I was dreading dinner: how do you eat in a promise of famine? Actually, it is not difficult; not to eat would be a silly act of self-mortification. And we are hungry. The relief camp was a collection of little tents set behind a low palisade of thorn bushes; on the other side the starving stood and watched as we shared out the contents of bags: trail mix, repellent muesli bars, apples, chicken legs, packed lunch from the Norfolk Hotel with weirdly surreal lamb sandwiches cut into triangles that Paul said reminded him of childhood. There was a bit of rather good boiled goat. ITN provided a bottle of whiskey and told with glee of the American network crew who had set up a grand tent with an awning and a collapsible dining table, napery and candles, and toasted each other with claret while the Dinka stood in a silent circle. It was the French nurse's birthday: she slumped exhausted into a chair and ate a boiled egg. When next you hear someone talk sneeringly about the high moral ground, remember the field workers of MSF, the only charity to have staff actually living in Bahr al Ghazal. These are volunteers who work because MSF pays the lowest subsistence salaries of any international charity, not despite it. Who have to be rotated every two months because no one can bear it for longer but who sometimes have to because they can't be pulled out. Who have to sleep in their shoes with a water bottle because their camp may be overrun. Because if you do find yourself living at the very pinnacle of the high moral ground, there are any number of people who would slit your throat for a moral and a watch.

We turn in. I haven't brought a tent so I lie under a mosquito net. Sleeping out in the African bush under a sickle moon is one of the most awe-inspiring experiences -- as long as you have a choice, of course. Men have lain here in the hot wind looking at the stars for as long as there have been men. This is where we come from, this swathe of thin earth, brittle grass and thorn stretching from the Rift Valley to the filigree marshes at the source of the Blue Nile. This is our ancestral home. The sour-sweet smoky body smell of Africa drifts on the breeze. The cooking fires of the Dinka flicker like earthed comets. There is a sound of crickets and a distant drumming and the exhausted wailing of hungry children. And the temazepam-induced snores of an ITN reporter. Just as I was dozing off I turned over and came face to face with a wild beast. I made a noise not unlike a stuck heifer. The bone-questing dog and I were frightened in equal measure. Paul in the fastness of his tent laughed so hard his film rattled.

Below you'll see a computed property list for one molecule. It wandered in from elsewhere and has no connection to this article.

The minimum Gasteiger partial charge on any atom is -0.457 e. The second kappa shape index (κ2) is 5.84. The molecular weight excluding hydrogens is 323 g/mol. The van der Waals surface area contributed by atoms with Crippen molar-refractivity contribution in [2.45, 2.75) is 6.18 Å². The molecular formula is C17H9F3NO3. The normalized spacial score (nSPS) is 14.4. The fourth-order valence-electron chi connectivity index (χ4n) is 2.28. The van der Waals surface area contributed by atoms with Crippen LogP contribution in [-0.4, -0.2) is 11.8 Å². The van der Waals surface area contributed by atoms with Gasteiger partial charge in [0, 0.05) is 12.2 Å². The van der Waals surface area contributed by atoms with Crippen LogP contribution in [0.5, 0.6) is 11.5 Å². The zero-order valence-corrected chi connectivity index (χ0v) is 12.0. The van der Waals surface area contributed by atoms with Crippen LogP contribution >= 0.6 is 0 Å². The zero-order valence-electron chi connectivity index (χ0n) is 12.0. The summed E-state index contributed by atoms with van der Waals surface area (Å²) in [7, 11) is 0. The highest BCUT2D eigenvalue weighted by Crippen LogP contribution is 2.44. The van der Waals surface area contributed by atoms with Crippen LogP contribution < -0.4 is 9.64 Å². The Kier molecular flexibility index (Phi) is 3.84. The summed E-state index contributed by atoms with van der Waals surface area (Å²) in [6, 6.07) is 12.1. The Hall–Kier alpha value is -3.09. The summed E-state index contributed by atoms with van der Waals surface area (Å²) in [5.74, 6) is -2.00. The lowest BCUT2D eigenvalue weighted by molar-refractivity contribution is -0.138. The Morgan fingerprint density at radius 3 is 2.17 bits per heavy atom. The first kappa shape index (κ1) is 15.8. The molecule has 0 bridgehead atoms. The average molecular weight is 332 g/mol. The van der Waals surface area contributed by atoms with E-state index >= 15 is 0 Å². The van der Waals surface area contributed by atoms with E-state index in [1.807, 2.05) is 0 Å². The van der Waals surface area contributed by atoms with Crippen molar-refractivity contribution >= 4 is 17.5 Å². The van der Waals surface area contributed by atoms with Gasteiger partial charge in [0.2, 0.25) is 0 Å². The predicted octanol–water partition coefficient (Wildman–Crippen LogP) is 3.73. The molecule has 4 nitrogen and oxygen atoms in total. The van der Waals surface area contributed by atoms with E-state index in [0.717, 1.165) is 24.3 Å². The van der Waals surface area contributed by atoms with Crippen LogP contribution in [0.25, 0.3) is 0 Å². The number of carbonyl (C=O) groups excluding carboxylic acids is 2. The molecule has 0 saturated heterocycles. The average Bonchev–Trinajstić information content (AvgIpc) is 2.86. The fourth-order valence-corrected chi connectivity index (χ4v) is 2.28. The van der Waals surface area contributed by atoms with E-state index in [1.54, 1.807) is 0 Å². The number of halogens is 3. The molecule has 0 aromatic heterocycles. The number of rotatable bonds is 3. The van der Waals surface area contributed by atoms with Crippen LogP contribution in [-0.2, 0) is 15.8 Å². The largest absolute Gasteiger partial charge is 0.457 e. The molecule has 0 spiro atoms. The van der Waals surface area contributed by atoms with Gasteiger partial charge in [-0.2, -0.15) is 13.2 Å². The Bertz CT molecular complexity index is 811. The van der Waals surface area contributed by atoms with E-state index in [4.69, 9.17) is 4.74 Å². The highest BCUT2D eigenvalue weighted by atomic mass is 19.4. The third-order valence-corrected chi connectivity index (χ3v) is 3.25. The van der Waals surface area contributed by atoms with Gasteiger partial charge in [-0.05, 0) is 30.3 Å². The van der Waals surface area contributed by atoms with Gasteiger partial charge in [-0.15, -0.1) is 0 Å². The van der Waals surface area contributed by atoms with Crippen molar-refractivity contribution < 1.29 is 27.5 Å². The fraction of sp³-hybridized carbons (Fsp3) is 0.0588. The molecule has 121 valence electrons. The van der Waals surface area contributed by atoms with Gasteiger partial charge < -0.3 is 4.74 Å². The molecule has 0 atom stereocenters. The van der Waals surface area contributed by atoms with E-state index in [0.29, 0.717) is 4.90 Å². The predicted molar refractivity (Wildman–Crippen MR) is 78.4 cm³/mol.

Southern Sudan is the line in the sand where Arab and black Africa meet, but it is also the place where the First World, north world, blue-eyed haves meet the Third World, south world, dark-eyed have-nots. It is the front line, the raw edge of our conscience. I had expected to feel guilty, angry, horrified and depressed, and in varying degrees, I am. But the abiding sense is one of dignity. The dignity of a Dinka standing patiently in the sun and the workers who risk so much to help them. It is not that suffering is dignified, it is that here the fat and panoply of life is stripped away to reveal a fragile but resilient shared humanity. When I got home, I tried to explain to my young daughter where I had been and what I had seen. "Are they dying?" she asked. Yes. "Where do they bury them?" Where do we bury them? In Monday's rubbish, in the commercial break, in the turned page and the changed subject in Sunday lunch and under the prune stones on the side of your plate.

In the gray light before dawn I woke and saw a line of women pass silently in single file with calabashes on their heads going to collect water from the muddy hollows of a drying river. They looked like so many ghosts. As the sun rose it caught the shadows of a thousand bare footprints in the dust. A mother was washing her son. He stood in an enamel basin, his arms raised, and gently, with a tin cup and infinite tenderness, she sloughed the dust off him. In the golden light, he glowed and shone like the child in an icon.

Copyright © 2002, 2005 by A. A. Gill

Meet the Author

A.A. Gill was born in Edinburgh, but has lived in London for most of his life. He is a contributing editor at Vanity Fair.

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AA Gill Is Away 2.8 out of 5 based on 0 ratings. 4 reviews.
Anonymous More than 1 year ago
Its the worst device ever
Anonymous More than 1 year ago
Im am unsure. Could someone plz let me know. Thank you
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Guest More than 1 year ago
This book is very disappionting,a mishmash of rehashed old columns,thinly written ,with a smug self consciousness. I'm not sure why the author thinks we would want to re-read a pile of stuff which wasn't funny or even interesting in the first place. Bought for me as a gift ,I am in the unfortunate position of not knowing which shop to return it to!